I. K. vs STATE OF FLORIDA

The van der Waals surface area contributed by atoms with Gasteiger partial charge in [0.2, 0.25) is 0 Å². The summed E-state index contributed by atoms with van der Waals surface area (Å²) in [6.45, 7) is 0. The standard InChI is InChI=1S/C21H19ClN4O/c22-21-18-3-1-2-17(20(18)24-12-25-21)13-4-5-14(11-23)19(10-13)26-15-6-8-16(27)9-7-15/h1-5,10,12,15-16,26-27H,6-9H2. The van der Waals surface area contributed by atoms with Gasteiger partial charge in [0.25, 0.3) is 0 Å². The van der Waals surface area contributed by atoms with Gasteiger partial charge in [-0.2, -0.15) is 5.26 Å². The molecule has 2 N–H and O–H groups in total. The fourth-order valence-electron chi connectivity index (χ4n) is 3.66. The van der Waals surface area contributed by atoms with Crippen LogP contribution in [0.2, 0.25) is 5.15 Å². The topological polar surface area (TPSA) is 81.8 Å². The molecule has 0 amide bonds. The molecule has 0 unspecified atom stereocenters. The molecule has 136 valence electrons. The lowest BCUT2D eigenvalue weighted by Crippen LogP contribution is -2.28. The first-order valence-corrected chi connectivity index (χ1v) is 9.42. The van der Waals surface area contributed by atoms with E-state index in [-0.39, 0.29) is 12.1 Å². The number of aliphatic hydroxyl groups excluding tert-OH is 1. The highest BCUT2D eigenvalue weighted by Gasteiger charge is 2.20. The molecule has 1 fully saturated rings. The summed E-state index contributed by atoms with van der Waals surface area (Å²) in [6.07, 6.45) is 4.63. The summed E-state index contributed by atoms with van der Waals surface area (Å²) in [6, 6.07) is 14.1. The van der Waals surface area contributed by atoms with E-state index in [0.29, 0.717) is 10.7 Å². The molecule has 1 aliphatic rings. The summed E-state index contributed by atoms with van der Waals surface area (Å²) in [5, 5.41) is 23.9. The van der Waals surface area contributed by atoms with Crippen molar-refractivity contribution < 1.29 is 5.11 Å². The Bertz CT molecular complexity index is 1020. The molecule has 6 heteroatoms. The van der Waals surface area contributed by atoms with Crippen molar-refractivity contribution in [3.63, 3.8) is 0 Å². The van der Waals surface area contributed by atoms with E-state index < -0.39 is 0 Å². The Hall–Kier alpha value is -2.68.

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NOT FINAL UNTIL TIME EXPIRES TO FILE REHEARING MOTION AND, IF FILED, DETERMINED IN THE DISTRICT COURT OF APPEAL OF FLORIDA SECOND DISTRICT I.K., Appellant, v. STATE OF FLORIDA, Appellee. ) ) ) ) ) ) ) ) ) ) Case No. 2D16-2186 Opinion filed October 31, 2018. Appeal from the Circuit Court for Hillsborough County; Barbara Twine Thomas, Judge. Howard L. Dimmig, II, Public Defender, and Mathew D. Bernstein, Assistant Public Defender, Bartow, for Appellant. Pamela Jo Bondi, Attorney General, Tallahassee, and Katie Salemi Ashby, Assistant Attorney General, Tampa, for Appellee. ATKINSON, Judge. After an adjudicatory hearing, I.K. was found guilty of criminal mischief, in violation of section 806.13(1)(b)(1), Florida Statutes (2015), and resisting an officer without violence, in violation of section 843.02, Florida Statutes (2015). The court withheld adjudication of delinquency and placed I.K. on probation. I.K. appeals, challenging the denial of his motion for judgment of dismissal as to the latter charge of resisting an officer without violence. A motion for judgment of dismissal, the purpose of which is to test the legal sufficiency of the State's evidence, is reviewed de novo. R.J.K. v. State, 928 So. 2d 499, 502 (Fla. 2d DCA 2006); E.A.B. v. State, 851 So. 2d 308, 310 (Fla. 2d DCA 2003). When the evidence, viewed in the light most favorable to the State, does not establish a prima facie case of the crime, then judgment of dismissal is proper. G.T.J. v. State, 994 So. 2d 1182, 1184 (Fla. 2d DCA 2008); A.R. v. State, 127 So. 3d 650, 653 (Fla. 4th DCA 2013). At trial, two officers of the Tampa Police Department (the "Department") testified that they received a dispatch call to respond to a residence for a local pickup of I.K. for violation of probation. They explained that the dispatch call—variously described as a "VOP, Local Pickup," a "dispatch call to respond to the residence . . . for a pickup," and "A Violation of Probation Pickup"—was an internal practice of the Department by which officers from the Department check in on juveniles who are on probation. For example, when the terms of probation require the juvenile to be home at a certain time, officers will go to the juvenile's house to see if he is violating his probation. If the officers "don't make contact with that juvenile there," they place a local pickup for that juvenile. The officer puts that information into the Department's system "with radio, as a pickup, so that . . . any law enforcement that comes into contact with him . . . will know he violated that curfew order." Based on the dispatch call they received, the officers went to I.K.'s house to arrest him. They found him hiding in a closet in the back bedroom. When leading -2- him out of the apartment, he refused to walk down the stairs so the officers had to physically carry him. Once they got him in the patrol car, he kicked out a window. They had to use a special technique to restrain him. Section 843.02 provides that resisting an officer in the lawful execution of any legal duty without offering or doing violence to the officer is a first-degree misdemeanor. To adjudicate I.K. delinquent for resisting an officer without violence, the State must prove that "(1) the officer was engaged in the lawful execution of a legal duty; and (2) the defendant's action, by his words, conduct, or a combination thereof, constituted obstruction or resistance of that lawful duty." C.E.L. v. State, 24 So. 3d 1181, 1185–86 (Fla. 2009). In determining whether the officer was in the lawful execution of a legal duty, the court "must apply the legal standards governing the duty undertaken by the law enforcement officer at the" time of the defendant's resistance—including the Fourth Amendment and any other relevant requirements of law. C.E.L. v. State, 995 So. 2d 558, 560 (Fla. 2d DCA 2008) (en banc) (citing Tillman v. State, 934 So. 2d 1263, 1271, 1274 (Fla. 2006)); see Burgess v. State, 313 So. 2d 479, 481 (Fla. 2d DCA 1975) ("While it is unnecessary that an arrestee be guilty of the crime for the arrest to be lawful, still there must be legal grounds for the arrest for it to be valid." (internal citation omitted)); cf. B.M. v. State, 212 So. 3d 526, 530 (Fla. 2d DCA 2017) ("[T]he detective did not articulate a reasonable and well-founded suspicion that B.M. had committed a crime so as to conduct an investigatory stop. Accordingly, B.M. did not violate section 843.02 by defying the detective's order to stop."); D.L. v. State, 87 So. 3d 824, 825 (Fla. 2d DCA 2012) (noting that the State "failed to present sufficient evidence to show that -3- the officers had a reasonable suspicion that D.L. was trespassing . . . and thus failed to show that the officers were engaged in the lawful execution of their duties when they detained him to investigate that charge"). I.K. contends that the trial court erred by denying his motion for judgment of dismissal because the State failed to introduce the local pickup order, the order of probation that I.K. was under suspicion of having violated, or any other evidence proving that I.K.'s arrest for violation of probation was lawful. The State argues that the officer's testimony about the dispatch call was sufficient to prove that the officers were engaged in the lawful execution of their legal duty at the time of I.K.'s arrest. The State contends that the "local-pickup" dispatch call is similar to a BOLO (a "be-on-thelookout") dispatch, pursuant to which an officer's stop of a suspect has been found to constitute the execution of a legal duty supporting an adjudication of delinquency for resisting an officer. See S.D.T. v. State, 33 So. 3d 779, 780 (Fla. 4th DCA 2010). The State is correct in comparing the dispatch call in this case to a BOLO. The officers were taking action based upon a communication received by others in their law enforcement agency, informing them that the juvenile was under suspicion of having violated the terms of his probation. And under certain circumstances, the "local pickup" dispatch, a system for intra-officer communication, could be utilized to establish the lawful execution of a legal duty under the fellow officer rule to support an adjudication of delinquency for resisting an officer without violence. See id. (finding BOLO sufficient to prove that the officer had reasonable suspicion to make an investigatory stop in lawful execution of his legal duty); State v. Bowers, 87 So. 3d 704, 707 (Fla. 2012) (explaining that "the fellow officer rule provides that if an officer relies on a chain of evidence to -4- formulate the existence of probable cause for an arrest or a search and seizure," an officer is not required "to possess personal knowledge of each link in the chain of information if the collective knowledge of all the officers supports a finding of probable cause"). Here, however, the State adduced no proof that the juvenile was on probation at all, much less what the terms of his probation were and whether there was probable cause to believe he had violated those terms in order to justify an arrest. See § 985.101(1)(d), (4), Fla. Stat. (2015). It merely proved that the officers received direction to take I.K. into custody for violating his probation. Another's knowledge of probable cause to believe that I.K. violated a specific condition of his probation might very well have motivated the dispatch call; and that knowledge could be imputed to the arresting officers despite their ignorance of those details. However, to establish that these officers were lawfully executing a legal duty when they took I.K. into custody, the State was required to adduce evidence establishing the factual basis for that probable cause. See, e.g., J.C. v. State, 205 So. 3d 830, 831 (Fla. 2d DCA 2016) (finding State had not proven the lawful execution of a legal duty of taking juvenile into custody for violating curfew after officer observed he was not at home because State "failed to offer into evidence an order of probation or any other proof that a valid order of probation existed . . . [or] evidence of the terms and conditions of the alleged probation, such as curfew restrictions"). It failed to do so here. Because the State adduced insufficient evidence to establish that taking I.K. into custody for violating his probation was a lawful execution of a legal duty, the trial court should have granted I.K.'s motion for dismissal of the charge of resisting an -5- officer without violence. Accordingly, we must reverse the adjudication of delinquency for resisting an officer without violence. We affirm the adjudication of delinquency for criminal mischief. Affirmed in part; reversed in part; remanded. LaROSE, C.J., and MORRIS, J., Concur. -6-